I shop, therefore I am

By Zorena Jantze intern@economist.com.na

By Zorena Jantze
[email protected]

A few light years ago I stumbled upon a quote that read,“Desire does not desire satisfaction, it desires desire”. At first I was mind boggled by the phrase, I couldn’t quite grasp the meaning of it until I observed our human habits of consumerism as our needs for material possessions are insatiable.
I say this because I have strolled through town square after the end of the month or pay-day in general, when the escalators, shops and passages are filled with masses of toddlers, teenagers and adults or just humans in general. Everyone has a dazed expression as they are lost in the trance of capitalism waiting to purchase the newest edition of their iphone, Samsung series, or a bigger HD Flat screen TV because they’re television at home doesn’t seem big enough anymore.
However, I can’t seem to blame our social era because the media perpetuates our need to spend, (yes, I am blaming my own profession). People wake up in the morning and turn the radio on which plays multitudes of adverts, they drive through town and that billboard of All Star sneakers glares at them. Thus we start to desire all these material possessions sub-consciously. I would say our purpose of existence in large towns and cities start to revolve around the need to acquire more material wealth because we believe we will become forfilled or happier.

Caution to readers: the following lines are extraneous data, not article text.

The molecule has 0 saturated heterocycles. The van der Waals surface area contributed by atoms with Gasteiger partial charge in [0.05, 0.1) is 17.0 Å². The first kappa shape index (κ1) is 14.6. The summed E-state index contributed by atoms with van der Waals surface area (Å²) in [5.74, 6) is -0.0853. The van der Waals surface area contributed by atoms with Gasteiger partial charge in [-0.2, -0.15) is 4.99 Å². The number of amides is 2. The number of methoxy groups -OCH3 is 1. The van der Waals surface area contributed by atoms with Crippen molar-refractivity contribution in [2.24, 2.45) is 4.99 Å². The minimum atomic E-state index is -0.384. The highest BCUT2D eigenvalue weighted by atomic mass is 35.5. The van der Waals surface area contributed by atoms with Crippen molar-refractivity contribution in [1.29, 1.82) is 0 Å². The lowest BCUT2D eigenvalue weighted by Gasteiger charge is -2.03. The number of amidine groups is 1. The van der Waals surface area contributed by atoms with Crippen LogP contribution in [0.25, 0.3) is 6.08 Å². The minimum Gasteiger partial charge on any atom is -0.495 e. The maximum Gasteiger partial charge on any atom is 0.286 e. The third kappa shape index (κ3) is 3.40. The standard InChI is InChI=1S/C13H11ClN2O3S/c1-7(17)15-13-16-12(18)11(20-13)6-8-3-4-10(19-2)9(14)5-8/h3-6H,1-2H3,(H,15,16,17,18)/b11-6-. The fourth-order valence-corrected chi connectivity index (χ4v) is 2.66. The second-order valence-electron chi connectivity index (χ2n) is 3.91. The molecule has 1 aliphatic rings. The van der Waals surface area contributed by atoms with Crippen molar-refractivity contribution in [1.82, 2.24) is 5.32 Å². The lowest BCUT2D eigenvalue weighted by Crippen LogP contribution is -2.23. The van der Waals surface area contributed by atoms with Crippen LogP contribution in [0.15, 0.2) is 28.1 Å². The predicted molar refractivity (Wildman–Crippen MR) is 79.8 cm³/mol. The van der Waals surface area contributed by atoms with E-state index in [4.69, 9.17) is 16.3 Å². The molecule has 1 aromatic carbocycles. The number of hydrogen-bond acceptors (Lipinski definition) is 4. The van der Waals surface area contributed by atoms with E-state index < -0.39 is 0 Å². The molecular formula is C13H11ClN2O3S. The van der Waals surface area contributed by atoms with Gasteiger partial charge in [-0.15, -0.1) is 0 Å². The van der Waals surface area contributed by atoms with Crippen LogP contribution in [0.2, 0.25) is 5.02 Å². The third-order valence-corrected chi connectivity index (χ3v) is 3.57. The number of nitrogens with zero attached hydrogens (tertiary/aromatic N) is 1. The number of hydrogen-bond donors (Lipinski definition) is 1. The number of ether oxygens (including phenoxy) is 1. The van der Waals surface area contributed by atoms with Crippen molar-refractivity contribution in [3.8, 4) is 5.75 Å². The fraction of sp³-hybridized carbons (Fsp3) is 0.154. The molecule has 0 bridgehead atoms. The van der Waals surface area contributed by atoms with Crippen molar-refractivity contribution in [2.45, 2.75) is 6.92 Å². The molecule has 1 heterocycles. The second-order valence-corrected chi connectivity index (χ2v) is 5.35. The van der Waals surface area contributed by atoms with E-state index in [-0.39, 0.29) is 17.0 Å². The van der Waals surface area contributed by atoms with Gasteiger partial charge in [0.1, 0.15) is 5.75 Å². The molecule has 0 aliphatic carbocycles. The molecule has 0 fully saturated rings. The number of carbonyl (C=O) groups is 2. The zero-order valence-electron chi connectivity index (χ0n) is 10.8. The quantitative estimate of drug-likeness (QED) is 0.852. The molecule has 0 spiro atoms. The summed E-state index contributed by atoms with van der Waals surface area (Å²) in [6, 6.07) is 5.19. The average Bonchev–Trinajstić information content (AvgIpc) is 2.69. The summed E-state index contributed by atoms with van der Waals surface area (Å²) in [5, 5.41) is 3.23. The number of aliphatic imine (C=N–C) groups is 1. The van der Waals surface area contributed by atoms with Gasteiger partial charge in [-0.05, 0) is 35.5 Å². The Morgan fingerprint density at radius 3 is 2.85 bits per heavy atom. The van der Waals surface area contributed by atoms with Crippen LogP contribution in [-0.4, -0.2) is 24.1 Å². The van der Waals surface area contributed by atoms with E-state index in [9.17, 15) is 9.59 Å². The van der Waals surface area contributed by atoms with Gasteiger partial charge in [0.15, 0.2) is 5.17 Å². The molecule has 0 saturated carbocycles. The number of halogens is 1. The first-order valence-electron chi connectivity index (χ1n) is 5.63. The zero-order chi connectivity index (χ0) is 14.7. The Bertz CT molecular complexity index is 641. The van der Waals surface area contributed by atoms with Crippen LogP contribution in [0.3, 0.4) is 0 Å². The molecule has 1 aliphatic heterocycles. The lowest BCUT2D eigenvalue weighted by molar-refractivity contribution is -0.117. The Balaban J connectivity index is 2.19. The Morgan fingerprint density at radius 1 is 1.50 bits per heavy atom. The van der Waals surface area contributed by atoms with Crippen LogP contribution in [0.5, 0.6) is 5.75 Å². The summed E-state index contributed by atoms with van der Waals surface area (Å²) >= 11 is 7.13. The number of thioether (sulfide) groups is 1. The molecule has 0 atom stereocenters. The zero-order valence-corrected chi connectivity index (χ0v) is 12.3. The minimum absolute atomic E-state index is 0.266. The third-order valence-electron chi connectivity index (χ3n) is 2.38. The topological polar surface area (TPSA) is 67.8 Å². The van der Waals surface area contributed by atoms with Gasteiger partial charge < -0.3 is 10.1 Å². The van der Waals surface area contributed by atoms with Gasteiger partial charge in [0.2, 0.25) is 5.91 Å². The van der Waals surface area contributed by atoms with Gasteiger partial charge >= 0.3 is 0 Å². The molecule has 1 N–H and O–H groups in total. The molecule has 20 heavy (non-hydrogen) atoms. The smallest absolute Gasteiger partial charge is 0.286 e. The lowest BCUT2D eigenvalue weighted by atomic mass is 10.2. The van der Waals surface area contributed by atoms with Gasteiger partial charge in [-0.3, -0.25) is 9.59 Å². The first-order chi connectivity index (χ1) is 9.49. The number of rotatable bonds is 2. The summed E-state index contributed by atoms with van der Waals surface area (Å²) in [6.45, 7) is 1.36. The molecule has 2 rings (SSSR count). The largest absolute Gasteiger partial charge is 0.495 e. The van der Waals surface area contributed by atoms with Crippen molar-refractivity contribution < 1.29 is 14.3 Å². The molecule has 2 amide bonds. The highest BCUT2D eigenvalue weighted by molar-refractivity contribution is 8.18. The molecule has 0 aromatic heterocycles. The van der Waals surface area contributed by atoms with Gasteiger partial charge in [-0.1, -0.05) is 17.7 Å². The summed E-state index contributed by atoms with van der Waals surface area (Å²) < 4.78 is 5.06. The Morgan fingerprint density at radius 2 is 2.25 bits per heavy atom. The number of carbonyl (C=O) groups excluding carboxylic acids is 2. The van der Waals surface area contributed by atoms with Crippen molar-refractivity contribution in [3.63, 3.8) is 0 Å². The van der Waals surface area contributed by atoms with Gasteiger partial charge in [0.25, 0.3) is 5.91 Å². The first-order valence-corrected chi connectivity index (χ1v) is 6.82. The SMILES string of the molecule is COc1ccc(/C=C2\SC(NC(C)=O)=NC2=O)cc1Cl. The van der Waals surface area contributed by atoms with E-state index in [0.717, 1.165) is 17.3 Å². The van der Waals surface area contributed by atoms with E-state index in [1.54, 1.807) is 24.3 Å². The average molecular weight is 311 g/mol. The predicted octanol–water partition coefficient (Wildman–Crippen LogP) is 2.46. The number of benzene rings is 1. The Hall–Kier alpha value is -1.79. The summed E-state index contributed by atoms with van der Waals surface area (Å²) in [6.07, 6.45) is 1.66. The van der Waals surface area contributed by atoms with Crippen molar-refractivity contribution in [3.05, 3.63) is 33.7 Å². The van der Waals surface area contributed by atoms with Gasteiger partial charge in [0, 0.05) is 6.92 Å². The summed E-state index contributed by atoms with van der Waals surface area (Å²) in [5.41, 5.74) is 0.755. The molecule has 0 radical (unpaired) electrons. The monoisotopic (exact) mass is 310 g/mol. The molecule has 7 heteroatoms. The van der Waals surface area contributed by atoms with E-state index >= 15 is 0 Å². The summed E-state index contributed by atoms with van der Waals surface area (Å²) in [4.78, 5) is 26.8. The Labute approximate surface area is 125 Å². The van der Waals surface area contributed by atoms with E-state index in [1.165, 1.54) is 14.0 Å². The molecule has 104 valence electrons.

Negating these notion, psychological studies actually find that people with strong materialistic values appear to have goal orientations that may lead to poorer well-being which can promote unhappiness as it takes time away from the things that can nurture happiness, including relationships with family and friends.
This is especially sad as people become caught in a vicious cycle as products lose their appeal long before they actually wear out resulting in our generation growing up without knowing what quality goods are. Friendship, family ties and personal relationships are increasing being used for gift giving. Everything becomes mediated through the spending of money on goods and services. Human beings who cannot spend become worthless in some way in a capitalistic society.
Furthermore, our spending habits don’t only affect our personal lives, but can also have detrimental effects on the environment. Most of our environmental issues today are linked to consumption, we purchase so many products without the need for them, they eventually start lying around in the house which leads to a”throw away” mentality. Therefore our resources and ecosystems become depleted. The clichéd ‘reduce, re-use & re-cycle’ signs tell tales of the earth’s resources and environment withering away over time.
Thus the next time you wish to purchase the newest version of your phone, or those brand new shoes, although your closet might be filled to the brim already. Ask yourself, ‘will my desire for this really be satisfied, or will it make me desire something more once I’ve acquired it?’

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